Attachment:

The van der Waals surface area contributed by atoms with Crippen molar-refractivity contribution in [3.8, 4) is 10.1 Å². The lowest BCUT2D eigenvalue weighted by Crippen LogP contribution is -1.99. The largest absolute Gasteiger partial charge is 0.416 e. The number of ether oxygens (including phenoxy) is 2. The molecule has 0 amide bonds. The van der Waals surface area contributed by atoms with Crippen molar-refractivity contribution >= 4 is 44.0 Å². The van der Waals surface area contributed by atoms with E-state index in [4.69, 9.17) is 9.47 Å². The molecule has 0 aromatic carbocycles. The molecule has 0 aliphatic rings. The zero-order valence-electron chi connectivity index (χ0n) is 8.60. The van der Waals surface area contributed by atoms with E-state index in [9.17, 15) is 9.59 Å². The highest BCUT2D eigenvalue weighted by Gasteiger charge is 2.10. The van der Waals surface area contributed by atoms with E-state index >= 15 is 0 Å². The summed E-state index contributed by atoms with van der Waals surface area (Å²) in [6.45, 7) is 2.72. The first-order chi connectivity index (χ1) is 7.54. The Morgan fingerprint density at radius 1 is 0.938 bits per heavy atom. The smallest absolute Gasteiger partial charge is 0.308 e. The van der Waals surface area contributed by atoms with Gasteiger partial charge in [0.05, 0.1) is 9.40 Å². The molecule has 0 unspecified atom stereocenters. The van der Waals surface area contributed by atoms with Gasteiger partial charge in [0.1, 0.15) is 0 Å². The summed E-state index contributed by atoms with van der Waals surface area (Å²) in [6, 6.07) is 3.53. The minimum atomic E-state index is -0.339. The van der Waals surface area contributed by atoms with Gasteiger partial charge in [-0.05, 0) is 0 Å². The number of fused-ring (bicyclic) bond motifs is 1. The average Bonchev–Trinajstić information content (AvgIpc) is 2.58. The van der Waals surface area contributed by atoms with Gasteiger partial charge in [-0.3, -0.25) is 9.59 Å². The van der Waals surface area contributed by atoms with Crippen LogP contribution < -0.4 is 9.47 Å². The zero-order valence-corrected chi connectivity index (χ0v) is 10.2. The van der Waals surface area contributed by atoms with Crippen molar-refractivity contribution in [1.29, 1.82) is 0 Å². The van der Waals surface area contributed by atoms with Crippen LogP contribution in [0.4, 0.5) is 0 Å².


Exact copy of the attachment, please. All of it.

The van der Waals surface area contributed by atoms with Crippen molar-refractivity contribution in [3.8, 4) is 10.1 Å². The lowest BCUT2D eigenvalue weighted by Crippen LogP contribution is -1.99. The largest absolute Gasteiger partial charge is 0.416 e. The number of ether oxygens (including phenoxy) is 2. The molecule has 0 amide bonds. The van der Waals surface area contributed by atoms with Crippen molar-refractivity contribution >= 4 is 44.0 Å². The van der Waals surface area contributed by atoms with E-state index in [4.69, 9.17) is 9.47 Å². The molecule has 0 aromatic carbocycles. The molecule has 0 aliphatic rings. The zero-order valence-electron chi connectivity index (χ0n) is 8.60. The van der Waals surface area contributed by atoms with E-state index in [9.17, 15) is 9.59 Å². The highest BCUT2D eigenvalue weighted by Gasteiger charge is 2.10. The van der Waals surface area contributed by atoms with E-state index >= 15 is 0 Å². The summed E-state index contributed by atoms with van der Waals surface area (Å²) in [6.45, 7) is 2.72. The first-order chi connectivity index (χ1) is 7.54. The Morgan fingerprint density at radius 1 is 0.938 bits per heavy atom. The smallest absolute Gasteiger partial charge is 0.308 e. The van der Waals surface area contributed by atoms with Gasteiger partial charge in [0.05, 0.1) is 9.40 Å². The molecule has 0 unspecified atom stereocenters. The van der Waals surface area contributed by atoms with Gasteiger partial charge in [0.1, 0.15) is 0 Å². The summed E-state index contributed by atoms with van der Waals surface area (Å²) in [6, 6.07) is 3.53. The minimum atomic E-state index is -0.339. The van der Waals surface area contributed by atoms with Gasteiger partial charge in [-0.05, 0) is 0 Å². The number of fused-ring (bicyclic) bond motifs is 1. The average Bonchev–Trinajstić information content (AvgIpc) is 2.58. The van der Waals surface area contributed by atoms with Gasteiger partial charge in [-0.3, -0.25) is 9.59 Å². The van der Waals surface area contributed by atoms with Crippen LogP contribution < -0.4 is 9.47 Å². The zero-order valence-corrected chi connectivity index (χ0v) is 10.2. The van der Waals surface area contributed by atoms with Crippen molar-refractivity contribution in [1.29, 1.82) is 0 Å². The van der Waals surface area contributed by atoms with Crippen LogP contribution in [0.4, 0.5) is 0 Å².